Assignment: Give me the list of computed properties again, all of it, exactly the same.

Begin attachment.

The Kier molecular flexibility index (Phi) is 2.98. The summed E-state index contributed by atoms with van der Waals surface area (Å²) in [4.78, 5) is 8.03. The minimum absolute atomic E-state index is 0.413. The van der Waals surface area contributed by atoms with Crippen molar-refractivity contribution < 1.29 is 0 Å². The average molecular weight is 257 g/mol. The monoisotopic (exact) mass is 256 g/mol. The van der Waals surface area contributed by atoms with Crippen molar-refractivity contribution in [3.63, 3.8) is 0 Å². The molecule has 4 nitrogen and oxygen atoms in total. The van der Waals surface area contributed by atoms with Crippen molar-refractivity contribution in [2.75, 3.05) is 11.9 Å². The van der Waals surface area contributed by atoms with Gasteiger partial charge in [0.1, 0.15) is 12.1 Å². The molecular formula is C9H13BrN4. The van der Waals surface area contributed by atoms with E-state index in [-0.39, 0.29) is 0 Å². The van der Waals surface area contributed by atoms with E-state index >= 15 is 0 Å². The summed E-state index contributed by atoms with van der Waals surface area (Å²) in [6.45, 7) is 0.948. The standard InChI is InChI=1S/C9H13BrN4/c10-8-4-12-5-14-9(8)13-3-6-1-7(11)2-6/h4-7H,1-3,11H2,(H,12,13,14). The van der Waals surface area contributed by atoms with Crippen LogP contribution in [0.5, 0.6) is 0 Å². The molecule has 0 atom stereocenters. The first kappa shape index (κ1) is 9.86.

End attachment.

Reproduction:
The Kier molecular flexibility index (Phi) is 2.98. The summed E-state index contributed by atoms with van der Waals surface area (Å²) in [4.78, 5) is 8.03. The minimum absolute atomic E-state index is 0.413. The van der Waals surface area contributed by atoms with Crippen molar-refractivity contribution < 1.29 is 0 Å². The average molecular weight is 257 g/mol. The monoisotopic (exact) mass is 256 g/mol. The van der Waals surface area contributed by atoms with Crippen molar-refractivity contribution in [3.63, 3.8) is 0 Å². The molecule has 4 nitrogen and oxygen atoms in total. The van der Waals surface area contributed by atoms with Crippen molar-refractivity contribution in [2.75, 3.05) is 11.9 Å². The van der Waals surface area contributed by atoms with Gasteiger partial charge in [0.1, 0.15) is 12.1 Å². The molecular formula is C9H13BrN4. The van der Waals surface area contributed by atoms with E-state index in [-0.39, 0.29) is 0 Å². The van der Waals surface area contributed by atoms with E-state index >= 15 is 0 Å². The summed E-state index contributed by atoms with van der Waals surface area (Å²) in [6.45, 7) is 0.948. The standard InChI is InChI=1S/C9H13BrN4/c10-8-4-12-5-14-9(8)13-3-6-1-7(11)2-6/h4-7H,1-3,11H2,(H,12,13,14). The van der Waals surface area contributed by atoms with Crippen LogP contribution in [0.5, 0.6) is 0 Å². The molecule has 0 atom stereocenters. The first kappa shape index (κ1) is 9.86.